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Hamlet Procrastination Analysis

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Shakespeare’s most famed play Hamlet is perhaps his most well-known work. The five-act play follows Prince Hamlet as he attempts to kill his uncle, King Claudius who murdered hamlet’s father in cold blood and married Hamlet’s mother. Hamlet’s fatal flaw, however, is procrastination, the theme of which causes his eventual downfall. The question then is, “Why does Hamlet procrastinate so badly when the fate of his father’s soul rests in his hands?” The answer is simple: Hamlet is so strong in his moral code is subconscious cannot and will not allow him to kill King Claudius. He mind causes him to delay his task as much as he possibly can because his morality will not allow him to take a life. From the first act of the play, Hamlet…show more content…
While he places his father on a pedestal, he shows no respect to his mother. This gap in his sense of honour is another reason why he has such problems with procrastination. Where he would kill for his father, for his mother he does nothing but cause trouble and heartache; eventually being part of the cause of her death. The best example of this gap is when Hamlet harshly screams, “You are the queen, your husband’s brother’s wife/ and, would it were not so, you are my mother” (3.4.14-15). Although this moral gap allows Hamlet to further delay the killing of King Claudius, it does cause a turning point: by killing Polonius, Hamlet breaks his moral rules. This break in character is what allows him to eventually kill the…show more content…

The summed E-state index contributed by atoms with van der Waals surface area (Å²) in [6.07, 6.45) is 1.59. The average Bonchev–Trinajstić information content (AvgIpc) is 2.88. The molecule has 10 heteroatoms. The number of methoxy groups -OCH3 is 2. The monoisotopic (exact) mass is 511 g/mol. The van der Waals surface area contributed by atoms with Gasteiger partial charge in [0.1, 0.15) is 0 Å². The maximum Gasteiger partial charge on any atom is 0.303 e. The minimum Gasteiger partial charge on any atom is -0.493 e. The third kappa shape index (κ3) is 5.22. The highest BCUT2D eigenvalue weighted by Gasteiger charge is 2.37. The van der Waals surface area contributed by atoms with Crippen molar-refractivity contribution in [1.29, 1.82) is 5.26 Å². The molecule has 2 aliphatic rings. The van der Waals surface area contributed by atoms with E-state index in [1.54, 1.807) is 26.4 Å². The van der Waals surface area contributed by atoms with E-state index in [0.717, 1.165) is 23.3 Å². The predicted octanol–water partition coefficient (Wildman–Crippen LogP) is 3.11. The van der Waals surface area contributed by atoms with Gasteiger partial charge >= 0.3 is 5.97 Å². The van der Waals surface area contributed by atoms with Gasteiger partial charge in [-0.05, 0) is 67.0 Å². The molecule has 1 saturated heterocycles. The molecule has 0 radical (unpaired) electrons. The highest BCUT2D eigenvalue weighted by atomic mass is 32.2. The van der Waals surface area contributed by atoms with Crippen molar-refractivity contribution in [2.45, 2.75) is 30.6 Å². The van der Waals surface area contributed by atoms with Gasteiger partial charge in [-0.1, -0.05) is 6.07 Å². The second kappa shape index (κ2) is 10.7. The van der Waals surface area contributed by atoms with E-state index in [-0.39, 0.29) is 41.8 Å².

Hamlet draws his sword and whispers, “Now I might do it… and now I’ll do’t” (3.3.74-75) but he does not act. Hamlet, much like the Elizabethan audiences of the day, is very religious. From Hamlet’s point of view King Claudius has taken a knee to pray and to ask forgiveness. Although this is untrue, Hamlet has taken it upon himself to ensure that King Claudius goes to hell. Hamlets moral fortitude and his sense of honour do not allow him to finish the task when he knows Claudius will go to heaven. Hamlet whispers to himself, “Why this is hire and salary, not revenge” (3.3.79), proving his belief that if he kills King Claudius, the task will not be valid as he will go to heaven. Delaying the step-patricide and ensuring King Claudius’s position in hell is another senseless detour in Hamlet’s given quest, and furthering the depth of procrastination that has plagued Hamlet from the first scene of the play. Hamlet is aware of his procrastination as evidenced by his numerous soliloquies on the subject. The protagonist’s religious morality is so strong that even having seen the ghost of Old King Hamlet twice, and with plans to finalize the guilt of King Claudius, part of Hamlet’s mind will not accept reality of the situation. This idea that his father’s ghost is simply a working of the devil
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